- To implement a finite-domain constraint solver
To integrate this aformentioned constraint solver into
The specification for the constraint solver is available here.
First take some time to familiarize yourself with the constraint solver, and to fully understand the psuedocode.
Once you are comfortable with the specification, download the code template provided here.
Implement the solver in the file
Make sure to stay within the interface provided by
ConstraintStore; your solver's external interface should consist only of
SAT, and the method signatures
SAT should not change.
It is fine (and encouraged) to introduce additional methods, but it should not be necessary to call them externally.
Once you have your solver implemention complete, you can test and debug using the provided tests in
These tests can be run like so:
scala -cp scala-parser-combinators.jar:. SolverTestsNote that these tests are provided only as convenience and are by no means complete; we recommend writing your own tests in addition to our own.
Once you have achieved high confidence that your solver implementation is working correctly, you may move on to applying your solver to
First download the specification for
mini-prolog-fd, our constraint logic programming version of
Note the similarities to the original
mini-prolog-fd specification has only the following major differences:
- There is an additional syntactic form for comparing values symbolically, along with a rule to semantically handle this syntactic form.
The language has been augmented with a constraint store (
constraintStore), a new basic data structure. This stores the current constraints added via symbolic operations (e.g.,
X #= 7).
A new type of value is available, namely symbolic placeholders (
SymPlaceholder). These represent variables used internally by the constraint solver.
- Unification has been updated to work with symbolic placeholders in addition to the previously existing values. There is also a special case now for unifying a non-symbolic placeholder with an integer, which must add a constraint to the constraint solver.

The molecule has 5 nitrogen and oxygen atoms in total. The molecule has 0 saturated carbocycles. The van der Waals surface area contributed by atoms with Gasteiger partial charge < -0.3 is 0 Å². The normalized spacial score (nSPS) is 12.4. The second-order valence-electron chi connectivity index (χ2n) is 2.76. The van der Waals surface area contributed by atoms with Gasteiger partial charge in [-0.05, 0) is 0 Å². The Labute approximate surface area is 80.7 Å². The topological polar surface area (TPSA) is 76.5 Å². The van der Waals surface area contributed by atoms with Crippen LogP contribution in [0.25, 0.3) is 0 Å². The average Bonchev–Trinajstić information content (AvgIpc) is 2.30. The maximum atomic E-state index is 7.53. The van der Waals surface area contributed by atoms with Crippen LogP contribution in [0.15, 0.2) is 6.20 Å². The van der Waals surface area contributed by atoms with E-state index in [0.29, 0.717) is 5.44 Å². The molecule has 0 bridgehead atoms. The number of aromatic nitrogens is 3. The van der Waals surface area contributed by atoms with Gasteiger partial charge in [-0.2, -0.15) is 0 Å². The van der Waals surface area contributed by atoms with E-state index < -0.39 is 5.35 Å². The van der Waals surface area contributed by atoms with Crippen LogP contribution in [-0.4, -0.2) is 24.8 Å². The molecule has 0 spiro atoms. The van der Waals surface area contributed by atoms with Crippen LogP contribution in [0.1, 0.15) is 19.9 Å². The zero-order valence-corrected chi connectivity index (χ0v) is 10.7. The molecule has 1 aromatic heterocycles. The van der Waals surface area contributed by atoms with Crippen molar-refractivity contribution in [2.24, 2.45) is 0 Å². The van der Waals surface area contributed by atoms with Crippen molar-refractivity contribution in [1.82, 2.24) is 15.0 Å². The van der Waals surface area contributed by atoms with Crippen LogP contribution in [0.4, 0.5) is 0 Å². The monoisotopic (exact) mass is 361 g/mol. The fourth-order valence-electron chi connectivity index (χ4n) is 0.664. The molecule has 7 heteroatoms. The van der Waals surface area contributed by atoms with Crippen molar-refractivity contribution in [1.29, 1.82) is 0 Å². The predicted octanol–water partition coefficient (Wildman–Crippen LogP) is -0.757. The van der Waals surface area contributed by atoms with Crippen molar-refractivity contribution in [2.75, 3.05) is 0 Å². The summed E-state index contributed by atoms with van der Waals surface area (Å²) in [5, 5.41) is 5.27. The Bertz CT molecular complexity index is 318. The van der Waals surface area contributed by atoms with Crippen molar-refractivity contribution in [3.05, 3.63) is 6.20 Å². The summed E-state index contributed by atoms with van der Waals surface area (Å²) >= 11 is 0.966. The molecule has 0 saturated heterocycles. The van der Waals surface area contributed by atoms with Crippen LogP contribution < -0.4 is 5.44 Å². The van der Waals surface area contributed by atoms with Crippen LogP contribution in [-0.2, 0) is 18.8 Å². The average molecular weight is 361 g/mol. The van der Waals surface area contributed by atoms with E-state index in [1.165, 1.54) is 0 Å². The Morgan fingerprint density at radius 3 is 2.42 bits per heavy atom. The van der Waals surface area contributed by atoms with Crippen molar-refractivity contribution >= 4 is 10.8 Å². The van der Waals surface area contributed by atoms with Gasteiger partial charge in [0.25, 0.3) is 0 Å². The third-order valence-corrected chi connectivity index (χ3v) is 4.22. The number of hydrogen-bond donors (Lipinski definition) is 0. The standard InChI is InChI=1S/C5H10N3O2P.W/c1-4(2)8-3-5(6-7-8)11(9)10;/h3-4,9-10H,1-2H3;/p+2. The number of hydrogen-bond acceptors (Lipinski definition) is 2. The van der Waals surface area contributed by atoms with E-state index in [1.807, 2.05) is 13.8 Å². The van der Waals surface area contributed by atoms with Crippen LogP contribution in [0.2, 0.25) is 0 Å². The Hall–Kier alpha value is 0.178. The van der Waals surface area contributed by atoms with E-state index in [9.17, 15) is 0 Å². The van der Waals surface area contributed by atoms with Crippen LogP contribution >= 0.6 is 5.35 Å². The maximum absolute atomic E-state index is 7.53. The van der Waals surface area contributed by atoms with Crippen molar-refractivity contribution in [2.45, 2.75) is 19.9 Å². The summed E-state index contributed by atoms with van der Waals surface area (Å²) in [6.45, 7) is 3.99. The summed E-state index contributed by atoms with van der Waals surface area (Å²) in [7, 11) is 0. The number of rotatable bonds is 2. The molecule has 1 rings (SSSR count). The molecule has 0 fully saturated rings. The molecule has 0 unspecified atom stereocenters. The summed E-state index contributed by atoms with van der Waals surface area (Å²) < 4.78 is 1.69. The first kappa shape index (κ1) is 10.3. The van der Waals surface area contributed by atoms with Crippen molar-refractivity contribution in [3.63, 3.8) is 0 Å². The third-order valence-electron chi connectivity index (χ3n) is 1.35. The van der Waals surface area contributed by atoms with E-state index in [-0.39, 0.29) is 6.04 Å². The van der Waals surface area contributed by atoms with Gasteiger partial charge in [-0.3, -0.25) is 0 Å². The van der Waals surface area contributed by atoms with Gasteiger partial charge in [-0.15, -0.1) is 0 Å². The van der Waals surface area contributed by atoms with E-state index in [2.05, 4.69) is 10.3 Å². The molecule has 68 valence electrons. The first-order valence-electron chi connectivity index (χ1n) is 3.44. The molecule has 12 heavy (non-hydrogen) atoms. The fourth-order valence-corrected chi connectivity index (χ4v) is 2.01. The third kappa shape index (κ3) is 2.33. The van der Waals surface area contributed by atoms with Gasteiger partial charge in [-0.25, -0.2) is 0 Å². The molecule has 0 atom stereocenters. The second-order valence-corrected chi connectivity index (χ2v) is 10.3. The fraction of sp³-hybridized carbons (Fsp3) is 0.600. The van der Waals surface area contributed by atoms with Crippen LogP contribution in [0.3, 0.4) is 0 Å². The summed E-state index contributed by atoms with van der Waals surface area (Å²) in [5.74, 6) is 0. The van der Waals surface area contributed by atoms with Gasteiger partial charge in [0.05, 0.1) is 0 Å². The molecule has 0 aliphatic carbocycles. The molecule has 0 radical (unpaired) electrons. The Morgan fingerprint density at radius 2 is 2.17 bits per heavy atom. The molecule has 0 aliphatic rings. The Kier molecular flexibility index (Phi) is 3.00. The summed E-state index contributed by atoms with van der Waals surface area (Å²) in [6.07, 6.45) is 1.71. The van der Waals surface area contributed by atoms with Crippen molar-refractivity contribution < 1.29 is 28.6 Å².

Once you're confident in your understanding of the specification, finish implementing the template code provided in
Feel free to copy code over from your previous implementation of
mini-prolog; there will likely be a lot of reuse here.
Note that whenever you want to abort the interpreter, you should call
You may compile this interpreter like so:
scalac -cp scala-parser-combinators.jar *.scalaYou may run this interpreter like so:
scala -cp scala-parser-combinators.jar:. miniprologfd.interpreter.Interpreter <filename> <query>...where
<filename>is a path to a file containing clauses, and
<query>is a query to run. One such example query is the following:
X #< 3, X #> 1....which should constraint
Xto equal 2.
For full credit, you need only implement the constraint solver in
The solver component will be tested independently of the rest of the code.
This, incidentally, is why you must stick to the provided
SAT interface: these are the entry points we will be using for testing.
For up to 30% bonus, you can integrate your solver with
The bonus heavily relies on the constraint solver, and so you should focus on getting your solver implementation working completely first, and then optionally move on to integration.
All files required to compile your interpreter implementation must be turned in, including the files you did not modify. On our end, this simplifies testing your code. We may dock points if files are missing, so please include everything relevant! The following command should turn in everything, assuming you have not added any new files:
turnin assign7@cs162 interpreter.scala parser.scala syntax_high.scala syntax_low.scala translator.scala solver.scala